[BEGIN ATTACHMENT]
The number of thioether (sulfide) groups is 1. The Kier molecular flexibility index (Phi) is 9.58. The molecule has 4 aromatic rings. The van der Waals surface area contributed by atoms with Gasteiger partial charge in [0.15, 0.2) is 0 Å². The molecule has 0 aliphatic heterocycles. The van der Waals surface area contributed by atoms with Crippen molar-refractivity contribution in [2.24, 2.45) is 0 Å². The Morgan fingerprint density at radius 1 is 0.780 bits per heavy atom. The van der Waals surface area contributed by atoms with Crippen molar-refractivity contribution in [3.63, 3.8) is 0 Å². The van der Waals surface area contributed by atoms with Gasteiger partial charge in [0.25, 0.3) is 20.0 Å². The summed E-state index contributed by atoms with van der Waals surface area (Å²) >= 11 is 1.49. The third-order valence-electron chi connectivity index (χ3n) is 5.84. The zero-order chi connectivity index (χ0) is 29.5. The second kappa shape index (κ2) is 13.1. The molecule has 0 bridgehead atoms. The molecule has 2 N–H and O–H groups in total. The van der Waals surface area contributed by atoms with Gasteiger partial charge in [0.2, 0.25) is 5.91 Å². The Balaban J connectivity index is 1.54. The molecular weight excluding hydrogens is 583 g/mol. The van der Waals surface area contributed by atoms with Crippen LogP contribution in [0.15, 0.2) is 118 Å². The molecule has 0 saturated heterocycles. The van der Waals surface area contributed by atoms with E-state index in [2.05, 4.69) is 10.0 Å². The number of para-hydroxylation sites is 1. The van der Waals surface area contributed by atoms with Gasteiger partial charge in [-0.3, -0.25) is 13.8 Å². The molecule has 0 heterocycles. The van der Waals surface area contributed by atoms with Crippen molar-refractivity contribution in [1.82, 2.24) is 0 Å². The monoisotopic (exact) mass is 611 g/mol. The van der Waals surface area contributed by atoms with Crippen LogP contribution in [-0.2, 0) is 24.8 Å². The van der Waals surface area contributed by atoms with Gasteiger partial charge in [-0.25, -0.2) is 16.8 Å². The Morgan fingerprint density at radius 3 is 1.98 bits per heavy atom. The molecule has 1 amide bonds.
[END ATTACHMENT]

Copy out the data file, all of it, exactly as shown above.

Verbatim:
The number of thioether (sulfide) groups is 1. The Kier molecular flexibility index (Phi) is 9.58. The molecule has 4 aromatic rings. The van der Waals surface area contributed by atoms with Gasteiger partial charge in [0.15, 0.2) is 0 Å². The molecule has 0 aliphatic heterocycles. The van der Waals surface area contributed by atoms with Crippen molar-refractivity contribution in [2.24, 2.45) is 0 Å². The Morgan fingerprint density at radius 1 is 0.780 bits per heavy atom. The van der Waals surface area contributed by atoms with Crippen molar-refractivity contribution in [3.63, 3.8) is 0 Å². The van der Waals surface area contributed by atoms with Gasteiger partial charge in [0.25, 0.3) is 20.0 Å². The summed E-state index contributed by atoms with van der Waals surface area (Å²) >= 11 is 1.49. The third-order valence-electron chi connectivity index (χ3n) is 5.84. The zero-order chi connectivity index (χ0) is 29.5. The second kappa shape index (κ2) is 13.1. The molecule has 0 bridgehead atoms. The molecule has 2 N–H and O–H groups in total. The van der Waals surface area contributed by atoms with Gasteiger partial charge in [0.2, 0.25) is 5.91 Å². The Balaban J connectivity index is 1.54. The molecular weight excluding hydrogens is 583 g/mol. The van der Waals surface area contributed by atoms with Crippen LogP contribution in [0.15, 0.2) is 118 Å². The molecule has 0 saturated heterocycles. The van der Waals surface area contributed by atoms with E-state index in [2.05, 4.69) is 10.0 Å². The number of para-hydroxylation sites is 1. The van der Waals surface area contributed by atoms with Gasteiger partial charge in [-0.3, -0.25) is 13.8 Å². The molecule has 0 heterocycles. The van der Waals surface area contributed by atoms with Crippen molar-refractivity contribution in [1.82, 2.24) is 0 Å². The monoisotopic (exact) mass is 611 g/mol. The van der Waals surface area contributed by atoms with Crippen LogP contribution in [-0.2, 0) is 24.8 Å². The van der Waals surface area contributed by atoms with Gasteiger partial charge in [-0.25, -0.2) is 16.8 Å². The Morgan fingerprint density at radius 3 is 1.98 bits per heavy atom. The molecule has 1 amide bonds.